Anyone who wants to to file a medical malpractice lawsuit in Washington first needs to be aware of the “statute of limitations.” This is a state law that sets a strict limit on the amount of time you have to get a lawsuit started in the civil court system. There are different deadlines, depending on the kind of case you want to file.
Like a lot of states, Washington has enacted a specific statute of limitations for medical malpractice lawsuits. You can find this law at Revised Code of Washington section 4.16.350, and it says that this kind of case must be filed within three years of the date on which the underlying malpractice was allegedly committed -- or alternatively, within one year of the date when the patient discovered (or should have been able to discover) that he or she was injured as a result of malpractice.
It’s important to note that if you are arguing that you did not discover right away that you were harmed by the defendant’s medical error, as the plaintiff you have the burden of proving that you did not know -- and you could not reasonably have been expected to know -- about the wrongdoing until you actually did.
There is also a larger catch-all filing deadline (known as a “statute of repose”) in Washington, which says that all medical malpractice lawsuits must be filed within eight years from the date on which the malpractice occurred. So, once those eight years have passed, even if you didn’t know (and couldn’t have known) that you were harmed by malpractice during all of that time, your right to file a medical malpractice lawsuit in Washington is lost.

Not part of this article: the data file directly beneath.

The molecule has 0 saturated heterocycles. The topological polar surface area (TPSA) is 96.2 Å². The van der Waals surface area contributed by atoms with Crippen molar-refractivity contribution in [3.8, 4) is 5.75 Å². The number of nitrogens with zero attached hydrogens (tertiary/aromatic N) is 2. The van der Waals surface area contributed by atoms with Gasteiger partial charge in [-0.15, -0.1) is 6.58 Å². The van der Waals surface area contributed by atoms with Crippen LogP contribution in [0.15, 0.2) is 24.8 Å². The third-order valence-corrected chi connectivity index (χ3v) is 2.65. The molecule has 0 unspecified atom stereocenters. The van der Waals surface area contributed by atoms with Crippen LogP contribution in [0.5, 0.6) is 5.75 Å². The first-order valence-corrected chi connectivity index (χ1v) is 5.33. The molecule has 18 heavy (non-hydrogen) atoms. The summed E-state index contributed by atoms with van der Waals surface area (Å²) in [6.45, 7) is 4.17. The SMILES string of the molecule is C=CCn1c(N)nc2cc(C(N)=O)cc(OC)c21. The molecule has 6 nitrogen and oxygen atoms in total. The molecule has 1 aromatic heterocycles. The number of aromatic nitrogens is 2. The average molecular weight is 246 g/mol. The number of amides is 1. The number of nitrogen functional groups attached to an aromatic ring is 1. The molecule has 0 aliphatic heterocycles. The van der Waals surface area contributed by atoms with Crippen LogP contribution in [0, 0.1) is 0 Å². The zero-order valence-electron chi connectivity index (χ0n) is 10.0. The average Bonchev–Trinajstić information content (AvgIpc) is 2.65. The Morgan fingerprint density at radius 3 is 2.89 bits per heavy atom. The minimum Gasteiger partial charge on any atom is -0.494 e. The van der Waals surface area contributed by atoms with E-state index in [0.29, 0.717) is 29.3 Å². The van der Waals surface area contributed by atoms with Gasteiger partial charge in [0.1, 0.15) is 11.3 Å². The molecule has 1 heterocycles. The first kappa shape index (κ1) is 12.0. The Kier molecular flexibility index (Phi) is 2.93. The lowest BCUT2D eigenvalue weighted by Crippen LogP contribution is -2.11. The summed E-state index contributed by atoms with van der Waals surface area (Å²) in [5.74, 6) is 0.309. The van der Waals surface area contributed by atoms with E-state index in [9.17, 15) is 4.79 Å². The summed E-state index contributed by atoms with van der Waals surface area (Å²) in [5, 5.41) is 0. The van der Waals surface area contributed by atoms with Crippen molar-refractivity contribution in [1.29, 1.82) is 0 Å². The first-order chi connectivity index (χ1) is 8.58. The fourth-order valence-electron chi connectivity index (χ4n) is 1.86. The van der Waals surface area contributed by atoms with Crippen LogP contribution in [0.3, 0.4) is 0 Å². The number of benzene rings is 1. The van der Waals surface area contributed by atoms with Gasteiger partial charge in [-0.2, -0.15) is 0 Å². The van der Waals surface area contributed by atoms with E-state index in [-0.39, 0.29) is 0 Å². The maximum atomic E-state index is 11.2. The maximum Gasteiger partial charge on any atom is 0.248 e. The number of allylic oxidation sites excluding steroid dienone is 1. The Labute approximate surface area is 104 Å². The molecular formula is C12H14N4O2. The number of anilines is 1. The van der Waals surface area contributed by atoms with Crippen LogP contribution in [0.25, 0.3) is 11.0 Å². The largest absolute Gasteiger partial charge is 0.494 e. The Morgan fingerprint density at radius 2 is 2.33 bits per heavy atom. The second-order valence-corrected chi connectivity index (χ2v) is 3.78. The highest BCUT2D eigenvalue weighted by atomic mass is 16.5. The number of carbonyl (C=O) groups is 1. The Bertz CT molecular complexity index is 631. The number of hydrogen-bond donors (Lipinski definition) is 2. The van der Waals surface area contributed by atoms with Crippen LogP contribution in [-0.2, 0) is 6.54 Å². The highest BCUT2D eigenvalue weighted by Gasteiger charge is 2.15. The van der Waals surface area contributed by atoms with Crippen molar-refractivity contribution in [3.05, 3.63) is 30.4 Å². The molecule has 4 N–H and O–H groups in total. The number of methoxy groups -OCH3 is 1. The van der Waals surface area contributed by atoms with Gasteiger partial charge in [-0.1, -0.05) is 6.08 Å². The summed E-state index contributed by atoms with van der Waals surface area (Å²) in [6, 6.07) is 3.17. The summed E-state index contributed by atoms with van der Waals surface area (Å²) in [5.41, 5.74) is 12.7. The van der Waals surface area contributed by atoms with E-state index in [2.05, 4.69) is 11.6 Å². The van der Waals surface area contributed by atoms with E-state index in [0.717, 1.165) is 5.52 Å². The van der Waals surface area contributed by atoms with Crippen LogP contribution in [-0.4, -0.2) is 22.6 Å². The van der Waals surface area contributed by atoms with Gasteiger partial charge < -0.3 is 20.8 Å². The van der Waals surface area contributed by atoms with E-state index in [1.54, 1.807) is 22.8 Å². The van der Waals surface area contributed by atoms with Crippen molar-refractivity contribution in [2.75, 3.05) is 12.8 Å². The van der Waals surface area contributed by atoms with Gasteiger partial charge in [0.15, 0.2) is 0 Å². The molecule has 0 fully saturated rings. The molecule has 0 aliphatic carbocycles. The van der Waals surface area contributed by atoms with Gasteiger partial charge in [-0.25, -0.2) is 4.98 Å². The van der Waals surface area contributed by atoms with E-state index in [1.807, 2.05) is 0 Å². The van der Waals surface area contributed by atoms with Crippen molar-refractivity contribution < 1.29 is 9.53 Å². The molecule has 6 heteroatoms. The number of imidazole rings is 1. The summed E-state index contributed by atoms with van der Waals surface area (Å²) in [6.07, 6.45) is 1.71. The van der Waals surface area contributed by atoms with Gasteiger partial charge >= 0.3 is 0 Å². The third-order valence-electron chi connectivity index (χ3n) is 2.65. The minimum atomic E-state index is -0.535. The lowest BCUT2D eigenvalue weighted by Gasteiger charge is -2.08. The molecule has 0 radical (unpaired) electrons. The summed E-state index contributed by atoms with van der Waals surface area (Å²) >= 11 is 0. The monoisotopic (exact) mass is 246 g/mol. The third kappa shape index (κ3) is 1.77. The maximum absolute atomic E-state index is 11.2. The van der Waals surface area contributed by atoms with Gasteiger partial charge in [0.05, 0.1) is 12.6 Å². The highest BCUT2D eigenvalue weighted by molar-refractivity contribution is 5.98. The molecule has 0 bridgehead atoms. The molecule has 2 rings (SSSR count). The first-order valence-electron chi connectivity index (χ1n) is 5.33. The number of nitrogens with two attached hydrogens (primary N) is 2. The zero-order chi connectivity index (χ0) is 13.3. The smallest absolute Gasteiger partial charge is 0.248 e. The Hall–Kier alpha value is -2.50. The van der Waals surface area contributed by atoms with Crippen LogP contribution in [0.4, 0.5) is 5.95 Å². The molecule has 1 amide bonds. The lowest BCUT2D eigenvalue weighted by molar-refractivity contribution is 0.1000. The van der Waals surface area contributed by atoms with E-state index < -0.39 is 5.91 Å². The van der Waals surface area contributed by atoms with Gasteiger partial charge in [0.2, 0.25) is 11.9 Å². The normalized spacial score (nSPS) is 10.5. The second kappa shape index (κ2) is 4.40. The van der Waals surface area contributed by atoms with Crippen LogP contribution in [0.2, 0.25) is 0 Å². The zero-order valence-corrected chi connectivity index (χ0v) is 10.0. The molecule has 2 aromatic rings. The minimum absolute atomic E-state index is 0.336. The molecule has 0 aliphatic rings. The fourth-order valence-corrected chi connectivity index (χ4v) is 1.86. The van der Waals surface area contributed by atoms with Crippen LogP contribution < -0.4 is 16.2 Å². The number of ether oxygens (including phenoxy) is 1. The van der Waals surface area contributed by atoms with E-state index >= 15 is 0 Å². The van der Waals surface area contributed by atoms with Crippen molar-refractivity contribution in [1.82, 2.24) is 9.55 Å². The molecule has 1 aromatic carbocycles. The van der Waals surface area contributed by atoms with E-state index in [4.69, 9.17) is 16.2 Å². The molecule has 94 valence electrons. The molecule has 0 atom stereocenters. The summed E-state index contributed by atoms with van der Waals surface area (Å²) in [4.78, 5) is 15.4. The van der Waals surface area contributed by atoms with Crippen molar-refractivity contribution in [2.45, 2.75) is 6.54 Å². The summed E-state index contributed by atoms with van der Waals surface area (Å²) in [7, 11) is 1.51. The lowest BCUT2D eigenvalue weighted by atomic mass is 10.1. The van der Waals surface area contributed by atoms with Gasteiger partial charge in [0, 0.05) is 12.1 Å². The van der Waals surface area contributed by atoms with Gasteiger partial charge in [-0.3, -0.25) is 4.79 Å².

Finally, there are a few situations that will “toll” the statute of limitations in Washington -- keep the “clock” from running, in other words. If the injury was caused by a foreign object left inside the patient, or if the malpractice was intentionally concealed by fraud, the patient has one year from the date of actual knowledge of the injury to get the case filed.
By now you’re probably wondering what happens if Washington’s statute of limitations filing deadline has passed and you try to file your medical malpractice lawsuit anyway. In that situation, the defendant will almost certainly ask the court to dismiss the case, and the court will grant the motion. Once that happens, that’s the end of your lawsuit. Get more details on the statute of limitations in medical malpractice cases.